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The day Ewan said yes, everything changed. His first experience with drugs and alcohol brought a sense of belonging and energy to his life that he would spend 10 years chasing. At 23 years old, he thought surviving to 25 would be an accomplishment. But the day he started to say no, everything changed again. Recovery brought community and opportunities into his life that were worth more than the previous high. Hear his story.
Each workshop produces a creative participant reflection – a personal take away from the story they just heard – that is voluntarily shared with the wider community.
2nd year Psychology, University of Victoria
"Hi, my name is Mike Y and I am a second year University of Victoria student. I hope to one day finish my degree in psychology. I was drawn to psychology because of how important it is helping others in society and I have personally had to overcome mental health challenges.
Mental health is an important step in helping others flourish. I hope to one day have an active role where I am helping in part to break the stigma of mental health; where as people fell more comfortable talking about it openly with others.
Hearing the speaker, (name), talk about the challenges he faced struggling with addiction and the associated problems gave to me a friendly face to the problem, and personalized how important it is to give hope to others. His story was very powerful. It also taught me how important it is accept others and seeing beyond their face value.
Attending the “The Existance Project” workshop to me was more valuable than many classes at university combined. I want to thank Marko and everyone for the experience and I hope it will give me valuable insights for the future career in helping others. "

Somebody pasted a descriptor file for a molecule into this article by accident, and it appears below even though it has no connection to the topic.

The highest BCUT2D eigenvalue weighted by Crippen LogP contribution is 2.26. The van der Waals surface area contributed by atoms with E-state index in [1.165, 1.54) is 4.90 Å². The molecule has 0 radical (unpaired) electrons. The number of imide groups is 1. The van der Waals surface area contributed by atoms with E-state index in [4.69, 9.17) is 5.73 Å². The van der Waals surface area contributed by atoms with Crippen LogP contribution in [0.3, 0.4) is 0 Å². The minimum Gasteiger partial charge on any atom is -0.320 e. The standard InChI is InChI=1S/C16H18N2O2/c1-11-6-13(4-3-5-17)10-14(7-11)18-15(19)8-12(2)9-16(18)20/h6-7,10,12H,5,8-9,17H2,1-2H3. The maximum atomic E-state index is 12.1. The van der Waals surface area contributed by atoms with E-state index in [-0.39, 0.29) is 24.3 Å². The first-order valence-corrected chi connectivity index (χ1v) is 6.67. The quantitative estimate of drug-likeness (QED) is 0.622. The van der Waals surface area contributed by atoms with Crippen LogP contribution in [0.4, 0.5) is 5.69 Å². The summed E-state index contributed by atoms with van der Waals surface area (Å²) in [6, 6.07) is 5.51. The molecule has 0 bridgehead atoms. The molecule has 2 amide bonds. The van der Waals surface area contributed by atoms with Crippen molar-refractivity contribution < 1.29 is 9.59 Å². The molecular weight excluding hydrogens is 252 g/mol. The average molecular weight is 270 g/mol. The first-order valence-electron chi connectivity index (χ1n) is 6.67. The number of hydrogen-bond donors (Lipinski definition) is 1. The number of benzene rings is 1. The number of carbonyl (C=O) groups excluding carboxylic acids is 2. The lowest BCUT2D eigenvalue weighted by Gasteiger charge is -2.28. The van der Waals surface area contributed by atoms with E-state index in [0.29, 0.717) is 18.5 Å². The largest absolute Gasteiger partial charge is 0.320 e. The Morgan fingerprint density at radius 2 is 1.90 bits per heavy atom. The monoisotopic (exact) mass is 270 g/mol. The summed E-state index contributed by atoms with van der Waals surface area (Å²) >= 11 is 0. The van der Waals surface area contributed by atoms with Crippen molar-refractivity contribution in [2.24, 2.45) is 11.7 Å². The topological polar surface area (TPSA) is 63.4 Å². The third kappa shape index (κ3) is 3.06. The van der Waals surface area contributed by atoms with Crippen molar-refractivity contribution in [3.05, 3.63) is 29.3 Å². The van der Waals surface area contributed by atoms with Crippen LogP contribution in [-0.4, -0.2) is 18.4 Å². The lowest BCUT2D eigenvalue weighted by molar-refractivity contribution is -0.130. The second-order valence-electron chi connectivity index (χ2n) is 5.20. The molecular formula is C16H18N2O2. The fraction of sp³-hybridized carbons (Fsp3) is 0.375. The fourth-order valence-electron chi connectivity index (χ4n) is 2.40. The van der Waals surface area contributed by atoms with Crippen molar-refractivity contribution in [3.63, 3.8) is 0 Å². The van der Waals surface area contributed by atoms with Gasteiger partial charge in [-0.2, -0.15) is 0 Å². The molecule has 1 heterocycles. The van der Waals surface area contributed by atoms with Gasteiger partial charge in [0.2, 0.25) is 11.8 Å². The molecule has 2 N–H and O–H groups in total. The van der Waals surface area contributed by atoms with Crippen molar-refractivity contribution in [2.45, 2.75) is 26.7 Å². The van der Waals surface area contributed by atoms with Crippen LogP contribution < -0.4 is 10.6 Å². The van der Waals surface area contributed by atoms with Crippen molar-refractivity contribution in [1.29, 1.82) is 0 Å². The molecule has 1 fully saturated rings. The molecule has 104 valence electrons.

What is the occupation/organization/life path that I represent?
I got into housing support work and counselling after a youth of instability, homelessness, and addiction. Through my experiences in this field, and listening to countless stories of poverty, substance dependence, and social isolation, I’ve discovered a powerful sense of solidarity and concern with the material and spiritual well-being of those I serve. This has given rise to a wish to explore different forms of advocacy and find out which are most effective in bringing real change in people’s lives and in the systems that affect them.
Whose story did I hear? What were the key themes of the story you heard?
When I heard Ewan’s story, I was surprised that he had no history of family trauma or violence prior to his struggles with drug use. In this way, he challenged my assumptions about substance use and addiction.
Most striking to me was Ewan’s understanding of addiction as an illness. In my own struggles with substance use, what was most damaging was the self-loathing that came with feeling unable to control my behaviour. This view of addiction as an illness helped to alleviate Ewan’s belief that he was a bad person – that his addiction was a moral failing.
This kind internalized stigma shows up in so many of the people I work with in my roles as a housing outreach worker and as a volunteer counsellor, and Ewan’s story of self-compassion and acceptance of support was a powerful reminder that social connection is the foundation of recovery. Connection itself is medicine.
I felt a strong resonance with Ewan’s experience of alienation from his own values and sense of self as he went further into addiction. For me, the respect and acceptance of others (family members, friends, and counsellors) were vital to the regaining of my own self-respect and positive direction. Also, Ewan found great mentors through his 12 Step work. While I didn’t go through formal recovery or use a 12 step model on my road out of active addiction, I am deeply indebted to my teachers and all those who showed me another way. I think Ewan’s experience shows that we learn to appreciate ourselves and have compassion for others through intimate, supportive relationships.
Knowing that many members of our community do not have these strong interpersonal networks of support, I feel even more determined to advocate for universal access to recovery support, housing, and community inclusion for those who are currently denied these forms of care, and to directly offer this support in any way I can. It is my wish that many more people can experience the kind of wrap-around love and understanding that enabled Ewan to step more fully into his true purpose and direction.